This Is The Best Use For Japanese Barbecue Sauce

raw meat and barbecue sauce in a saucer
raw meat and barbecue sauce in a saucer - sasazawa/Shutterstock

Yakiniku sauce is the other name for Japanese barbecue sauce. This deliciously rich condiment might reference live fires and smoke in its name, but its uses far exceed the traditional outdoor style of cooking and the meaty dishes. So as you enlist the sauce as a marinade for your beef, chicken, and fish, you can also dip your crunchy grilled veggies in it, and sprinkle a bowl of stir-fried rice with the same delicious stuff. But out of all these, the best use for Yakiniku sauce is as a glaze for meats.

Japanese barbecue sauce serves as a perfect glaze for several reasons. First, its versatility means it pairs well with various types of meat and can be used in a range of cooking styles as we've already mentioned. Secondly, the balanced flavors of the sauce make it stand out all thanks to the unique ingredient combinations: the famous umami kick from soy sauce, an aromatic punch from ginger and garlic, sweet notes from sugar or honey, tanginess from vinegar, and a bit of smoky tunes from sesame oil. This unique flavor combo is the reason Yakiniku sauce complements the natural taste of the meat so well.

Additionally, the sauce's slightly thick consistency helps it adhere to the protein, ensuring every bite is coated with the delicious taste. And to top it all, Japanese barbecue sauce creates a beautiful caramelized finish that not only ups the taste, but also gives the meat an attractive glossy appearance.

Read more: Styles Of Regional BBQ In The US

How To Glaze Meat With Japanese Barbecue Sauce

Beef ribs being glazed with sauce
Beef ribs being glazed with sauce - Frank Armstrong/Getty Images

Glazing may sound complicated, but in reality, it's a simple process of coating a chunk of meat with a sauce. So whether you're an experienced cook or a novice in the kitchen, you'll find it quite straightforward. Begin by choosing the meat — beef, chicken, pork, or fish. Next, decide on your preferred cooking technique. Any dry-heat method of cooking will work, from broiling and roasting to pan-frying and sauteing, or the most obvious barbecuing or grilling.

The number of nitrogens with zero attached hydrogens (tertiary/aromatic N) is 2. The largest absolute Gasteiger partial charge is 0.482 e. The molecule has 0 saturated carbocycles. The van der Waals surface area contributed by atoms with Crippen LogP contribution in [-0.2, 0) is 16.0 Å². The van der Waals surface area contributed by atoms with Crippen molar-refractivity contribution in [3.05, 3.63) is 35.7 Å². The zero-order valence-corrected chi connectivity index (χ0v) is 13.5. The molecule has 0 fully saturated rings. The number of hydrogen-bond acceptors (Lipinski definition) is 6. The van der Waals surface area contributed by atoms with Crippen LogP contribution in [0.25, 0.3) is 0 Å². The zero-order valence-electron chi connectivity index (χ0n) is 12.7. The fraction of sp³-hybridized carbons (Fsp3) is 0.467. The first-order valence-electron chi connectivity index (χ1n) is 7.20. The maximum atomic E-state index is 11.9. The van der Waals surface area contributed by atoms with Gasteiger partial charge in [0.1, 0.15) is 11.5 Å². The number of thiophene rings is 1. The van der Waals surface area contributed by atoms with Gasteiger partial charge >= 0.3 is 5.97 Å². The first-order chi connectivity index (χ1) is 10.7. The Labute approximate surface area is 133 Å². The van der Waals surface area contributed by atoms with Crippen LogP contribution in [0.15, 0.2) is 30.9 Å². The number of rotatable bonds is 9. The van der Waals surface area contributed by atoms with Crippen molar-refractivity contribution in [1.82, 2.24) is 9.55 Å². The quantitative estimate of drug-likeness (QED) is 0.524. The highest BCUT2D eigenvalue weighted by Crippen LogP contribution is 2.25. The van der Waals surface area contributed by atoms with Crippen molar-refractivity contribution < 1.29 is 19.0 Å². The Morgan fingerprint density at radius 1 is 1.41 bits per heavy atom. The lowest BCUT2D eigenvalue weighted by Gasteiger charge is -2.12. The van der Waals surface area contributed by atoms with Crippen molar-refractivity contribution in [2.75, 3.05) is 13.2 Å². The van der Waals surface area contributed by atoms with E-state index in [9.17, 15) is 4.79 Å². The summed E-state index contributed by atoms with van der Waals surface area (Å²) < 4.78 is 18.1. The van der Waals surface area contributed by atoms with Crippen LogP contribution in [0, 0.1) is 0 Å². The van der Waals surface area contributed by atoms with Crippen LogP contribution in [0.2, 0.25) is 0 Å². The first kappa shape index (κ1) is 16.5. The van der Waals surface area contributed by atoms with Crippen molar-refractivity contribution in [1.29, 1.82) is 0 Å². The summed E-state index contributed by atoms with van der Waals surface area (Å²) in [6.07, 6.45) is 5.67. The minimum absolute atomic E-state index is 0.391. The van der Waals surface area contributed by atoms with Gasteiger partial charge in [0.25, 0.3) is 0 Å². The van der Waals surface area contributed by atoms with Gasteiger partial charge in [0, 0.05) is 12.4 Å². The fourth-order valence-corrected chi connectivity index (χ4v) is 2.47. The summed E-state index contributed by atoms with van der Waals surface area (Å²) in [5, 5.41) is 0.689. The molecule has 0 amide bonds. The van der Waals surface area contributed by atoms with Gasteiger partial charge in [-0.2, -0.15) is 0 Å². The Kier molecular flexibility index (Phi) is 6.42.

Now cook your meat as you normally do. Once it's nearly cooked through, have your Japanese barbecue sauce ready because the best time to add glaze is at the end of the cooking. If you're cooking on a flat surface like a pan or baking tray, pour the sauce in and slather it on the meat using a pastry or silicone brush. If you're on a grill, just hold the sauce in a bowl, pick some with the brush, and apply it on the meat one stroke at a time.

Turn the meat over and continue to coat the underside with the sauce. This should take just a few minutes and then you can remove the meat from the fire source. The goal is to let the sauce melt and brown, forming a beautiful sheen, without burning the sugars. With that, your dish is ready. Give it a few minutes to rest, then dig in.

Read the original article on Tasting Table